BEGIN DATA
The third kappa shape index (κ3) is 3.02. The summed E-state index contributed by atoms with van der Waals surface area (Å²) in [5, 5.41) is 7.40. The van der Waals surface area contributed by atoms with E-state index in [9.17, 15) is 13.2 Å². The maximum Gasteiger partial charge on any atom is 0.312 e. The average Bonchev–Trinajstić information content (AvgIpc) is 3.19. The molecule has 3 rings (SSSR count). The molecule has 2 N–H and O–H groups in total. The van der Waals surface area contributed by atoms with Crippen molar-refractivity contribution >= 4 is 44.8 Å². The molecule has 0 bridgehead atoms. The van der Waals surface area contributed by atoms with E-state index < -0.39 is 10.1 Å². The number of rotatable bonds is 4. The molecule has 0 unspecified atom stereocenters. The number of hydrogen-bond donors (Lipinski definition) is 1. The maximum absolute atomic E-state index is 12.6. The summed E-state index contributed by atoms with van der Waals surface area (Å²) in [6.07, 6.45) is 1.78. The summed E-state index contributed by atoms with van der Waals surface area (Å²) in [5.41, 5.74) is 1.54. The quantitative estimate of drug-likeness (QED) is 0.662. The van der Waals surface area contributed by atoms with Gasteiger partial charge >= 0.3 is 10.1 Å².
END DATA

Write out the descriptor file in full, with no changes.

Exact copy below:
The third kappa shape index (κ3) is 3.02. The summed E-state index contributed by atoms with van der Waals surface area (Å²) in [5, 5.41) is 7.40. The van der Waals surface area contributed by atoms with E-state index in [9.17, 15) is 13.2 Å². The maximum Gasteiger partial charge on any atom is 0.312 e. The average Bonchev–Trinajstić information content (AvgIpc) is 3.19. The molecule has 3 rings (SSSR count). The molecule has 2 N–H and O–H groups in total. The van der Waals surface area contributed by atoms with Crippen molar-refractivity contribution >= 4 is 44.8 Å². The molecule has 0 bridgehead atoms. The van der Waals surface area contributed by atoms with E-state index < -0.39 is 10.1 Å². The number of rotatable bonds is 4. The molecule has 0 unspecified atom stereocenters. The number of hydrogen-bond donors (Lipinski definition) is 1. The maximum absolute atomic E-state index is 12.6. The summed E-state index contributed by atoms with van der Waals surface area (Å²) in [6.07, 6.45) is 1.78. The summed E-state index contributed by atoms with van der Waals surface area (Å²) in [5.41, 5.74) is 1.54. The quantitative estimate of drug-likeness (QED) is 0.662. The van der Waals surface area contributed by atoms with Gasteiger partial charge >= 0.3 is 10.1 Å².